The logical basis for information theory is the newly developed logic of partitions that is dual to the usual Boolean logic of subsets. The key concept is a "distinction" of a partition, an ordered pair of elements in distinct blocks of the partition. The logical concept of entropy based on partition logic is the normalized counting measure of the set of distinctions of a partition on a finite set--just as the usual logical notion of probability based on the Boolean logic (...)
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  24. added 2014-10-16
    Fred Johnson (1991). Suppositional Reasoning. In Frans H. Van Eemeren (ed.), Proceedings of the Second International Conference on Argumentation 1990. 281-287.
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  25. added 2014-10-15
    Peter L. Samuelson, Matthew J. Jarvinen, Thomas B. Paulus, Ian M. Church, Sam A. Hardy & Justin L. Barrett (forthcoming). Implicit Theories of Intellectual Virtues and Vices: A Focus on Intellectual Humility. Journal of Positive Psychology.
    The study of intellectual humility is still in its early stages and issues of definition and measurement are only now being explored. To inform and guide the process of defining and measuring this important intellectual virtue, we conducted a series of studies into the implicit theory – or ‘folk’ understanding – of an intellectually humble person, a wise person, and an intellectually arrogant person. In Study 1, 350 adults used a free-listing procedure to generate a list of descriptors, one for (...)
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  26. added 2014-10-15
    Fred Johnson (1976). A Three-Valued Interpretation for a Relevance Logic. The Relevance Logic Newsletter 1 (3):123-128.
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  27. added 2014-10-14
    Simon Fitzpatrick (forthcoming). Nativism, Empiricism, and Ockham’s Razor. Erkenntnis:1-28.
    This paper discusses the role that appeals to theoretical simplicity (or parsimony) have played in the debate between nativists and empiricists in cognitive science. Both sides have been keen to make use of such appeals in defence of their respective positions about the structure and ontogeny of the human mind. Focusing on the standard simplicity argument employed by empiricist-minded philosophers and cognitive scientists—what I call “the argument for minimal innateness”—I identify various problems with such arguments—in particular, the apparent arbitrariness of (...)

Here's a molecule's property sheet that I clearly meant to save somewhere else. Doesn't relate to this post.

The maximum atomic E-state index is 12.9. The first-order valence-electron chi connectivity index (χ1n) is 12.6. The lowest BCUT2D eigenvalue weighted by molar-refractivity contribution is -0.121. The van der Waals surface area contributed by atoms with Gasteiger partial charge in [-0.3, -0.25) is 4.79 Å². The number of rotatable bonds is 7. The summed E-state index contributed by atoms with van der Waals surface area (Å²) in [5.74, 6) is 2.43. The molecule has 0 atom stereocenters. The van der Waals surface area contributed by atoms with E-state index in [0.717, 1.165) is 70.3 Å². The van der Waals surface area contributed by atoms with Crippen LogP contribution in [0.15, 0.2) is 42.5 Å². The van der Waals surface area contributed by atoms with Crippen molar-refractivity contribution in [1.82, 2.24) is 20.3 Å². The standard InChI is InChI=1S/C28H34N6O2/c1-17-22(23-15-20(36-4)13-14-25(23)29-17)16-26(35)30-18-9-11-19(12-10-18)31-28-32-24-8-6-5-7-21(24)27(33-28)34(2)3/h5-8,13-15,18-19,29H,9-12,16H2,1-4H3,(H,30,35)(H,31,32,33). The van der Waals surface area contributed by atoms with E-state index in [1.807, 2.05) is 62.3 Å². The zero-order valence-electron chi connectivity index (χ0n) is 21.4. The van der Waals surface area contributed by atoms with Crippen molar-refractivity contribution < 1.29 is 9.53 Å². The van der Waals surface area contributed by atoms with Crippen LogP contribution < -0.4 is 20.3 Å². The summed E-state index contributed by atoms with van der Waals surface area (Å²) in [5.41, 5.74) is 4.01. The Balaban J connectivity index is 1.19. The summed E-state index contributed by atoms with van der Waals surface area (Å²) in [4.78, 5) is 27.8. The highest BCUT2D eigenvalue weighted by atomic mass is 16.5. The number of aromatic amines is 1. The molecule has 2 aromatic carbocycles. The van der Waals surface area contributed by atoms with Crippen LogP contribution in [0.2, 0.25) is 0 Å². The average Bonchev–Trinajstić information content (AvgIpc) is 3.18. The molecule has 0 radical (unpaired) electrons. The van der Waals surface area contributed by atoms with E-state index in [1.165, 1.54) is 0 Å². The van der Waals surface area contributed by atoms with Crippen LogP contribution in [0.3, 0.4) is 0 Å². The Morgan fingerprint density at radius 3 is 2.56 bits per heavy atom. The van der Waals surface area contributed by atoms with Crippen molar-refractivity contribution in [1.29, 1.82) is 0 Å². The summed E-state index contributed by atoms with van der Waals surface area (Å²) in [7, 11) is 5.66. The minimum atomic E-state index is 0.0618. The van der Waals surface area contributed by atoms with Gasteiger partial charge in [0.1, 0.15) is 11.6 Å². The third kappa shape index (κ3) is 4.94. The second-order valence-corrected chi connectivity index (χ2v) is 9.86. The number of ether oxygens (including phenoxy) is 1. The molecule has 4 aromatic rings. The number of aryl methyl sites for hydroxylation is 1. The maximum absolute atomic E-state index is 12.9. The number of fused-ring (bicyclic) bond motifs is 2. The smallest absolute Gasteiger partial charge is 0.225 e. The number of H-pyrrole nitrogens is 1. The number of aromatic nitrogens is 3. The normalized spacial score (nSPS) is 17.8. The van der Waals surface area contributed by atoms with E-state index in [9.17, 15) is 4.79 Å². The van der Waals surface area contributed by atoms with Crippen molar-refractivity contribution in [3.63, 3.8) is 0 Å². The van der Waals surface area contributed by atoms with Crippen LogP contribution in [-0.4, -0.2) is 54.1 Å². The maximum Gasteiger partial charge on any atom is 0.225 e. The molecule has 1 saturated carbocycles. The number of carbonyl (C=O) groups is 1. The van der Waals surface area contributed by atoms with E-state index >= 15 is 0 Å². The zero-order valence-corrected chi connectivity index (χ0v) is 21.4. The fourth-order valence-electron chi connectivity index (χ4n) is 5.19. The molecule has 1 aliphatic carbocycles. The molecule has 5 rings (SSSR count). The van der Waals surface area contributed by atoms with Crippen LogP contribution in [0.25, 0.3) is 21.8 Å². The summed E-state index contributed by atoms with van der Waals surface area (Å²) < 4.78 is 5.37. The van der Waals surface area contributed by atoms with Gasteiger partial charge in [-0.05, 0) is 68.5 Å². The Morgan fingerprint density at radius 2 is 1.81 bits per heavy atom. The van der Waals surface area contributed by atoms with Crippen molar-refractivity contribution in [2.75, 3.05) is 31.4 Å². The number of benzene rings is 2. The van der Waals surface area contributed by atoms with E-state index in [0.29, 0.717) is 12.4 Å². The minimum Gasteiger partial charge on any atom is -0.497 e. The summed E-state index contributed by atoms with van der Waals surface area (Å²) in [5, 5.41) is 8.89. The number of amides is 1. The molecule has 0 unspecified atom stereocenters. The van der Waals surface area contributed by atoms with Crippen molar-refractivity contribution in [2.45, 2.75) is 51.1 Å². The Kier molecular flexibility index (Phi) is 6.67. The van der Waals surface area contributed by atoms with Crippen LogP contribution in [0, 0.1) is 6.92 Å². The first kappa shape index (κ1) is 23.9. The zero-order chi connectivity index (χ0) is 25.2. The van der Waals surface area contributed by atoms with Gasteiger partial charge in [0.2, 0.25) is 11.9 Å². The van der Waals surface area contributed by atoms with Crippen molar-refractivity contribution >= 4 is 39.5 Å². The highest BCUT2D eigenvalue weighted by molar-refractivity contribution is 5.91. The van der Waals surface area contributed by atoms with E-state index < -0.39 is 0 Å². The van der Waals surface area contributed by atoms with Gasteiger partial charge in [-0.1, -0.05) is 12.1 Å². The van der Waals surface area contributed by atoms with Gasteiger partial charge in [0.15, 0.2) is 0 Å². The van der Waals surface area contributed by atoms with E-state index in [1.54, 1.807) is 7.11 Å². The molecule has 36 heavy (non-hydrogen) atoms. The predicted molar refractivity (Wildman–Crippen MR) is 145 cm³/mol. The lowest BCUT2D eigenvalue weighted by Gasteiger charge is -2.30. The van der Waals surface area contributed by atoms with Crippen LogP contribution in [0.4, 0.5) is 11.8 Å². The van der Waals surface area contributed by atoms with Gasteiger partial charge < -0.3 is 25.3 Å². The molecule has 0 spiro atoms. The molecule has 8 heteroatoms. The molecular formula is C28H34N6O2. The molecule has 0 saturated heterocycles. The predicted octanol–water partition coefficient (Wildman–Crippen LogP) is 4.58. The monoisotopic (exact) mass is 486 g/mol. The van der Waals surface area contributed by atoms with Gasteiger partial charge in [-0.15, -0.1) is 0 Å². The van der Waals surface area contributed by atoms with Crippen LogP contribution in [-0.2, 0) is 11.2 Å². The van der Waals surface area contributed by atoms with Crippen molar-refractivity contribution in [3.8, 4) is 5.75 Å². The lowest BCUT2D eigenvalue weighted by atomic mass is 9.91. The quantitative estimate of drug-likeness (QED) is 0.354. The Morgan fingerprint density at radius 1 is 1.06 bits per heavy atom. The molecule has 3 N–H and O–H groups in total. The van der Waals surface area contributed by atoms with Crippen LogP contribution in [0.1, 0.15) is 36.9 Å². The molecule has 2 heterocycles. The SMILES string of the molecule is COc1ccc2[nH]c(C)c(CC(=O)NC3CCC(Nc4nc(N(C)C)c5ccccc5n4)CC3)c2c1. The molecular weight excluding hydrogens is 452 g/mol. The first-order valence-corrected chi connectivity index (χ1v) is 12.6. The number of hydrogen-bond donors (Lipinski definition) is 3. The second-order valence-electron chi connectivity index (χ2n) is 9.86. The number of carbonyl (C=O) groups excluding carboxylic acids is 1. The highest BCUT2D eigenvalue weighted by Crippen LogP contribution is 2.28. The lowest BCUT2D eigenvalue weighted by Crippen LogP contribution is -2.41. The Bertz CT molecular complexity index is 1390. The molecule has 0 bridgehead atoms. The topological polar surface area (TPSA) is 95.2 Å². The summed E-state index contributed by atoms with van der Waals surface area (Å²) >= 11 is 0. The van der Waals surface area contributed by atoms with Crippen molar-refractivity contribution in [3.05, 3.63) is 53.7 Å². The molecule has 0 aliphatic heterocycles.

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  28. added 2014-10-14
    Michael Morreau (2014). Arrow's Theorem. Stanford Encyclopedia of Philosophy: N/A.
    Kenneth Arrow’s “impossibility” theorem—or “general possibility” theorem, as he called it—answers a very basic question in the theory of collective decision-making. Say there are some alternatives to choose among. They could be policies, public projects, candidates in an election, distributions of income and labour requirements among the members of a society, or just about anything else. There are some people whose preferences will inform this choice, and the question is: which procedures are there for deriving, from what is known or (...)
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  29. added 2014-10-14
    Rinat M. Nugayev (2014). Maxwellian Scientific Revolution: A Case Study in Kantian Epistemology. Logos and Episteme 5 (2):183-207.
    It is exhibited that maxwellian electrodynamics grew out of the old pre-maxwellian programmes reconciliation: the electrodynamics of Ampere-Weber, the wave theory of Young-Fresnel and Faraday’s scientific research programme. The programmes’ meeting led to construction of the whole hierarchy of theoretical objects starting from the genuine crossbreeds (the displacement current) and up to usual mongrels. After the displacement current invention the interpenetration of the pre-maxwellian programmes began that marked the beginning of theoretical schemes of optics and electromagnetism real unification. Maxwell’s programme (...)